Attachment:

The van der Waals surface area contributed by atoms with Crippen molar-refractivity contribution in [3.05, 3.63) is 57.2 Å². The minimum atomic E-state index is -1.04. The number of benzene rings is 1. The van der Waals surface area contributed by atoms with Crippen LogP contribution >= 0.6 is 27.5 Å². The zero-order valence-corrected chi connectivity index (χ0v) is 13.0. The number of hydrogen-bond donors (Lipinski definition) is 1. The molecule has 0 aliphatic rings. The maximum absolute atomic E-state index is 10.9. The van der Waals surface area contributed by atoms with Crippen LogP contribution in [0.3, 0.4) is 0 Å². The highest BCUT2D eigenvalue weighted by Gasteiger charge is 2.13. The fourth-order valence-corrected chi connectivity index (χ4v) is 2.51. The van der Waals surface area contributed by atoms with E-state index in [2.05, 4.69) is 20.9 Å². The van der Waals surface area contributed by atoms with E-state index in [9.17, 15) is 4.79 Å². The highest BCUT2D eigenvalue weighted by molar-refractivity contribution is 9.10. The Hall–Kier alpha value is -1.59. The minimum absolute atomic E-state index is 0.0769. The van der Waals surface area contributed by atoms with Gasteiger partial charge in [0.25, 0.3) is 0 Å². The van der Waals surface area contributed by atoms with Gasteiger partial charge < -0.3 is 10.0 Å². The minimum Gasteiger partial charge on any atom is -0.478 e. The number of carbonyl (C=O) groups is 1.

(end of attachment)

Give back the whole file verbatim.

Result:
The van der Waals surface area contributed by atoms with Crippen molar-refractivity contribution in [3.05, 3.63) is 57.2 Å². The minimum atomic E-state index is -1.04. The number of benzene rings is 1. The van der Waals surface area contributed by atoms with Crippen LogP contribution >= 0.6 is 27.5 Å². The zero-order valence-corrected chi connectivity index (χ0v) is 13.0. The number of hydrogen-bond donors (Lipinski definition) is 1. The molecule has 0 aliphatic rings. The maximum absolute atomic E-state index is 10.9. The van der Waals surface area contributed by atoms with Crippen LogP contribution in [0.3, 0.4) is 0 Å². The highest BCUT2D eigenvalue weighted by Gasteiger charge is 2.13. The fourth-order valence-corrected chi connectivity index (χ4v) is 2.51. The van der Waals surface area contributed by atoms with E-state index in [2.05, 4.69) is 20.9 Å². The van der Waals surface area contributed by atoms with E-state index in [9.17, 15) is 4.79 Å². The highest BCUT2D eigenvalue weighted by molar-refractivity contribution is 9.10. The Hall–Kier alpha value is -1.59. The minimum absolute atomic E-state index is 0.0769. The van der Waals surface area contributed by atoms with Gasteiger partial charge in [0.25, 0.3) is 0 Å². The van der Waals surface area contributed by atoms with Gasteiger partial charge < -0.3 is 10.0 Å². The minimum Gasteiger partial charge on any atom is -0.478 e. The number of carbonyl (C=O) groups is 1.